Hi. I am travis and I live and work in a place long ago abandoned by the gods: New York City. By day, I am a web developer at Blue Apron. By night, i am a normal person.

This Cat is Your God

It all started with a cat and a hartebeest, best friends despite the fact that one of them was dead. My cat, Bucky, is a badass on a scale that most humans can't even comprehend, let alone achieve. He pushed the envelope one balmy, spring day when he sunbathed in unfathomable alignment with his friend's skull. His lovely mother and I captured the profound moment in a photograph #nofilter

Fast-forward to today, when I made the mistake of tinkering with Processing once again and thinking it would be enjoyable. It turns out the Processing isn't all that great at processing, or perhaps I just don't really know how to use this thing. As painful as the process (heh) was, I made a thing and now I will show it to you.

Your browser does not support the canvas tag.

As you move your mouse through the image, pixels will freak out and take off running. The effect is somewhere between ripples in water and a fleeing swarm of insects, though perhaps not as awe-inspiring. You can press spacebar to reset the image (click the image first).

Once again, I had to keep the canvas size relatively tiny, or the whole thing just shits the bed when converted from Java to JS. Also, pro-tip: not all Java code will just work when run with processing.js. It took me hours to discover that an anonymous class constructor will never play nice in JS world:

final ArrayList<String> directions = new ArrayList<String>() {{
  add("n"); add("s"); add("e"); add("w");

Another really good thing to know about processing.js is that it's written in Javascript (believe it or not). A blaring side-effect of this is that many things want to happen asynchronously, such as requesting resources like images. "Nah, that won't do" is naturally how one feels coming from Java, but luckily you can fake this behavior with some clever JS shenanigans; one comment at the top of your sketch will eagerly load all required images:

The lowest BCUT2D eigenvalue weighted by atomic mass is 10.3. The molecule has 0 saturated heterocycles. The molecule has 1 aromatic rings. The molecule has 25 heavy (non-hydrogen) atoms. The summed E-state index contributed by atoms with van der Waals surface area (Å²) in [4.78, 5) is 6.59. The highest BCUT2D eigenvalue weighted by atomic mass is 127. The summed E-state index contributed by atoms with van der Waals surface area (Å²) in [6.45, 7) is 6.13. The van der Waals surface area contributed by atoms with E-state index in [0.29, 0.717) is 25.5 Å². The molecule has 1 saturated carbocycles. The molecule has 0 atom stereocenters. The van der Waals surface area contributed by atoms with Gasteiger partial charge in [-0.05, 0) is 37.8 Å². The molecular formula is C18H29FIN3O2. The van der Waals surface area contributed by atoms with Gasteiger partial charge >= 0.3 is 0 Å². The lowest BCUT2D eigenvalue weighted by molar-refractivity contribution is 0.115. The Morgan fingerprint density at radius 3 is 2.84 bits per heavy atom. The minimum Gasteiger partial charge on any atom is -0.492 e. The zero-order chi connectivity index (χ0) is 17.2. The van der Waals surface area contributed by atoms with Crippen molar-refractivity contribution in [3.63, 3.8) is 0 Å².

/* @pjs preload="bucky-small.png"; */

I took a more OOP approach to this sketch by creating a single class that does basically everything in the program. If you're thinking "that's not very OOP," you can go read some other jerk's blog post about good coding standards and leave the important stuff, like cats, to professionals like me.

class Pixel { 
  private String direction;
  private int posx, posy;
  private int velocity;
  Pixel (int px, int py) {  
    posx = px;
    posy = py;
    velocity = 300;

  void update() {
    for(int i = 0; i < int(velocity/100); i++) {
    if (shouldMoveAgain()) {

  boolean dead() {
    return velocity == 0;

This class encapsulates all the information about a moving pixel in the image, including its current position and velocity. Each frame, the program calls update() on each moving pixel, which ultimately just swaps the pixel with one of its neighbors and slows it down. Once the pixel is "dead," the object is destroyed.

Decelerating the pixels gradually and smoothly proved to be a challenge, because the fastest these little mofos move is 4 pixels per frame, whereas they eventually move less than a pixel per frame. To simulate slowing down, shouldMoveAgain() probabilistically budges the pixel a bit further each frame based on the current velocity of the pixel (faster -> more likely to move again).

private boolean shouldMoveAgain() {
  int remainder = velocity % 100;
  if (remainder > 0) {
    return int(random(0, 100-remainder)) < 10;
  return false;

Fat chunks of pixels are animated whenever the mouse moves by implementing the mouseMoved() function, like so:

void mouseMoved()
  movingPixels.add(new Pixel(mouseX, mouseY));
  for (int x = mouseX - 5; x <= mouseX + 5; x++) {
    for (int y = mouseY - 5; y <= mouseY + 5; y++) {
      if (!outOfBounds(x, y)) {
        movingPixels.add(new Pixel(x, y));

boolean outOfBounds(int px, int py) {
  if (px < 0 || px >= width)
    return true;
  if (py < 0 || py >= height)
    return true;
  return false;

Because I invested time writing this Pixel class, you can be sure that more pointless Processing sketches are coming that will be equally tiny, if not tinier. Nothing can stop my desire to make pointless things, not even if there ends up being a point. The most important takeaway of this post is that my cat is epic, and you have not seen the last of him.

Rails Jail

Counting is Hard